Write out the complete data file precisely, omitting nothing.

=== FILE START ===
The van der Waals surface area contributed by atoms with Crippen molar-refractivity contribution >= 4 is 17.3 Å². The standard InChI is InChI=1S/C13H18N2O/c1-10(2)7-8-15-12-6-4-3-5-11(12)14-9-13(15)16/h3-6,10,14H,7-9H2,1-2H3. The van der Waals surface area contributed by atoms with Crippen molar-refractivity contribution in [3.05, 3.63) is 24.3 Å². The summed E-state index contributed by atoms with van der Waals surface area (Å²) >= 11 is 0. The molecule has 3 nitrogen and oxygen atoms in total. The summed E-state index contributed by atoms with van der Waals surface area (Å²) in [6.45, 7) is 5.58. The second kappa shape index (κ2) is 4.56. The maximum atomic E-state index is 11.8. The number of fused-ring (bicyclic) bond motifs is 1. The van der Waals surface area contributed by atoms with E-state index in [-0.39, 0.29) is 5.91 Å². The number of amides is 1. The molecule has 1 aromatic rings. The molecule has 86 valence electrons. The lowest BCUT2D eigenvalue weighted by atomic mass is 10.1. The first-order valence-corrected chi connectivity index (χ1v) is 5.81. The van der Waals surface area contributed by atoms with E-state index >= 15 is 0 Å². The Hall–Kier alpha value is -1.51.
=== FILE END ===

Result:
The van der Waals surface area contributed by atoms with Crippen molar-refractivity contribution >= 4 is 17.3 Å². The standard InChI is InChI=1S/C13H18N2O/c1-10(2)7-8-15-12-6-4-3-5-11(12)14-9-13(15)16/h3-6,10,14H,7-9H2,1-2H3. The van der Waals surface area contributed by atoms with Crippen molar-refractivity contribution in [3.05, 3.63) is 24.3 Å². The summed E-state index contributed by atoms with van der Waals surface area (Å²) >= 11 is 0. The molecule has 3 nitrogen and oxygen atoms in total. The summed E-state index contributed by atoms with van der Waals surface area (Å²) in [6.45, 7) is 5.58. The second kappa shape index (κ2) is 4.56. The maximum atomic E-state index is 11.8. The number of fused-ring (bicyclic) bond motifs is 1. The van der Waals surface area contributed by atoms with E-state index in [-0.39, 0.29) is 5.91 Å². The number of amides is 1. The molecule has 1 aromatic rings. The molecule has 86 valence electrons. The lowest BCUT2D eigenvalue weighted by atomic mass is 10.1. The first-order valence-corrected chi connectivity index (χ1v) is 5.81. The van der Waals surface area contributed by atoms with E-state index >= 15 is 0 Å². The Hall–Kier alpha value is -1.51.